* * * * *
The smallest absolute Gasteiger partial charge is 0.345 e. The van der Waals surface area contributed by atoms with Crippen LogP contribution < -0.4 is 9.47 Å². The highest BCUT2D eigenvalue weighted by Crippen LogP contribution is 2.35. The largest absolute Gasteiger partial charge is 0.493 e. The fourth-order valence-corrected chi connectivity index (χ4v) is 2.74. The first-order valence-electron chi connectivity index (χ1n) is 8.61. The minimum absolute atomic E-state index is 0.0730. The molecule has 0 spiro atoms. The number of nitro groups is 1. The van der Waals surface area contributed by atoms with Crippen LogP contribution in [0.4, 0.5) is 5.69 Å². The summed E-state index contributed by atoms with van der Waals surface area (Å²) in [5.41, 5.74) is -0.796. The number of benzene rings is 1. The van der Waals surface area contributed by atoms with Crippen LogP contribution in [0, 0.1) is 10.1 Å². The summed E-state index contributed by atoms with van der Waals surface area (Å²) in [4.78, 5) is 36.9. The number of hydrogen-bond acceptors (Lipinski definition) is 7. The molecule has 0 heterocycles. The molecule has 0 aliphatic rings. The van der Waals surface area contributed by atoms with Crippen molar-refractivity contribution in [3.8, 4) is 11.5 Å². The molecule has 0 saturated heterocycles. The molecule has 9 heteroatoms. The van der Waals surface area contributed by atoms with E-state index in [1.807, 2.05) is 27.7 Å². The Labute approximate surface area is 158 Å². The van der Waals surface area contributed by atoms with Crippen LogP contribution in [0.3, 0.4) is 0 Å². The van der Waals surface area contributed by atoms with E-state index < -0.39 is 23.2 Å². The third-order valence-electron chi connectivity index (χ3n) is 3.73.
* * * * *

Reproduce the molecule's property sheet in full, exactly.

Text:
The smallest absolute Gasteiger partial charge is 0.345 e. The van der Waals surface area contributed by atoms with Crippen LogP contribution < -0.4 is 9.47 Å². The highest BCUT2D eigenvalue weighted by Crippen LogP contribution is 2.35. The largest absolute Gasteiger partial charge is 0.493 e. The fourth-order valence-corrected chi connectivity index (χ4v) is 2.74. The first-order valence-electron chi connectivity index (χ1n) is 8.61. The minimum absolute atomic E-state index is 0.0730. The molecule has 0 spiro atoms. The number of nitro groups is 1. The van der Waals surface area contributed by atoms with Crippen LogP contribution in [0.4, 0.5) is 5.69 Å². The summed E-state index contributed by atoms with van der Waals surface area (Å²) in [5.41, 5.74) is -0.796. The number of benzene rings is 1. The van der Waals surface area contributed by atoms with Crippen LogP contribution in [0, 0.1) is 10.1 Å². The summed E-state index contributed by atoms with van der Waals surface area (Å²) in [4.78, 5) is 36.9. The number of hydrogen-bond acceptors (Lipinski definition) is 7. The molecule has 0 heterocycles. The molecule has 0 aliphatic rings. The van der Waals surface area contributed by atoms with Crippen molar-refractivity contribution in [3.8, 4) is 11.5 Å². The molecule has 0 saturated heterocycles. The molecule has 9 heteroatoms. The van der Waals surface area contributed by atoms with E-state index in [1.807, 2.05) is 27.7 Å². The Labute approximate surface area is 158 Å². The van der Waals surface area contributed by atoms with Crippen LogP contribution in [0.3, 0.4) is 0 Å². The van der Waals surface area contributed by atoms with E-state index < -0.39 is 23.2 Å². The third-order valence-electron chi connectivity index (χ3n) is 3.73.